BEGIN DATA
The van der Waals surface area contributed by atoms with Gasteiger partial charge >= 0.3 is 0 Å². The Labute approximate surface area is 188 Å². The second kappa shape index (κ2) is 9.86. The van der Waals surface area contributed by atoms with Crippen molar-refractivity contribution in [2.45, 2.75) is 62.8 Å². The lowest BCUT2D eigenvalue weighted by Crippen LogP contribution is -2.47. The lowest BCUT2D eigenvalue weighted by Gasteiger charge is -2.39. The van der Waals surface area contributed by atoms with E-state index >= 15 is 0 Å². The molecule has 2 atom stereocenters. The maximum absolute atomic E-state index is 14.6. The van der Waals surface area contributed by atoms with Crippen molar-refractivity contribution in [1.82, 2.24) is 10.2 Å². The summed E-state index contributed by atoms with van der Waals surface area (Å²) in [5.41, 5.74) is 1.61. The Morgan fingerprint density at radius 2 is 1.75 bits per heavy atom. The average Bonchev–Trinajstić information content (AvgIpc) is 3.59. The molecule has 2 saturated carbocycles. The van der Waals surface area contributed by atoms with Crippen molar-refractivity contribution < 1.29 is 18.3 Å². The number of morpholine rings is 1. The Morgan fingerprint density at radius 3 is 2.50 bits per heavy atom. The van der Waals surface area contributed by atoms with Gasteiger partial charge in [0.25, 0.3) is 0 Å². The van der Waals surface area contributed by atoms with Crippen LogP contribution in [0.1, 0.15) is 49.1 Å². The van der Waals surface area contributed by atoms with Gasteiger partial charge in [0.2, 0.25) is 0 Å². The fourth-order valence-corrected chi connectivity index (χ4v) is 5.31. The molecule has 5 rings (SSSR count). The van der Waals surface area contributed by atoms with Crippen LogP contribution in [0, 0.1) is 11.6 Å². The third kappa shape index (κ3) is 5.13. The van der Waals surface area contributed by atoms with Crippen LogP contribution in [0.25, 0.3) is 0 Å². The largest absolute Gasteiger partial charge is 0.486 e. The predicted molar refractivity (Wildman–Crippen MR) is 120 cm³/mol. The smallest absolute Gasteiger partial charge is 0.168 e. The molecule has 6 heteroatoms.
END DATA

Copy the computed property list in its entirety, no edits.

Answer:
The van der Waals surface area contributed by atoms with Gasteiger partial charge >= 0.3 is 0 Å². The Labute approximate surface area is 188 Å². The second kappa shape index (κ2) is 9.86. The van der Waals surface area contributed by atoms with Crippen molar-refractivity contribution in [2.45, 2.75) is 62.8 Å². The lowest BCUT2D eigenvalue weighted by Crippen LogP contribution is -2.47. The lowest BCUT2D eigenvalue weighted by Gasteiger charge is -2.39. The van der Waals surface area contributed by atoms with E-state index >= 15 is 0 Å². The molecule has 2 atom stereocenters. The maximum absolute atomic E-state index is 14.6. The van der Waals surface area contributed by atoms with Crippen molar-refractivity contribution in [1.82, 2.24) is 10.2 Å². The summed E-state index contributed by atoms with van der Waals surface area (Å²) in [5.41, 5.74) is 1.61. The Morgan fingerprint density at radius 2 is 1.75 bits per heavy atom. The average Bonchev–Trinajstić information content (AvgIpc) is 3.59. The molecule has 2 saturated carbocycles. The van der Waals surface area contributed by atoms with Crippen molar-refractivity contribution < 1.29 is 18.3 Å². The number of morpholine rings is 1. The Morgan fingerprint density at radius 3 is 2.50 bits per heavy atom. The van der Waals surface area contributed by atoms with Gasteiger partial charge in [0.25, 0.3) is 0 Å². The van der Waals surface area contributed by atoms with Crippen LogP contribution in [0.1, 0.15) is 49.1 Å². The van der Waals surface area contributed by atoms with Gasteiger partial charge in [0.2, 0.25) is 0 Å². The fourth-order valence-corrected chi connectivity index (χ4v) is 5.31. The molecule has 5 rings (SSSR count). The van der Waals surface area contributed by atoms with Crippen LogP contribution in [0, 0.1) is 11.6 Å². The third kappa shape index (κ3) is 5.13. The van der Waals surface area contributed by atoms with Crippen LogP contribution in [0.25, 0.3) is 0 Å². The largest absolute Gasteiger partial charge is 0.486 e. The predicted molar refractivity (Wildman–Crippen MR) is 120 cm³/mol. The smallest absolute Gasteiger partial charge is 0.168 e. The molecule has 6 heteroatoms.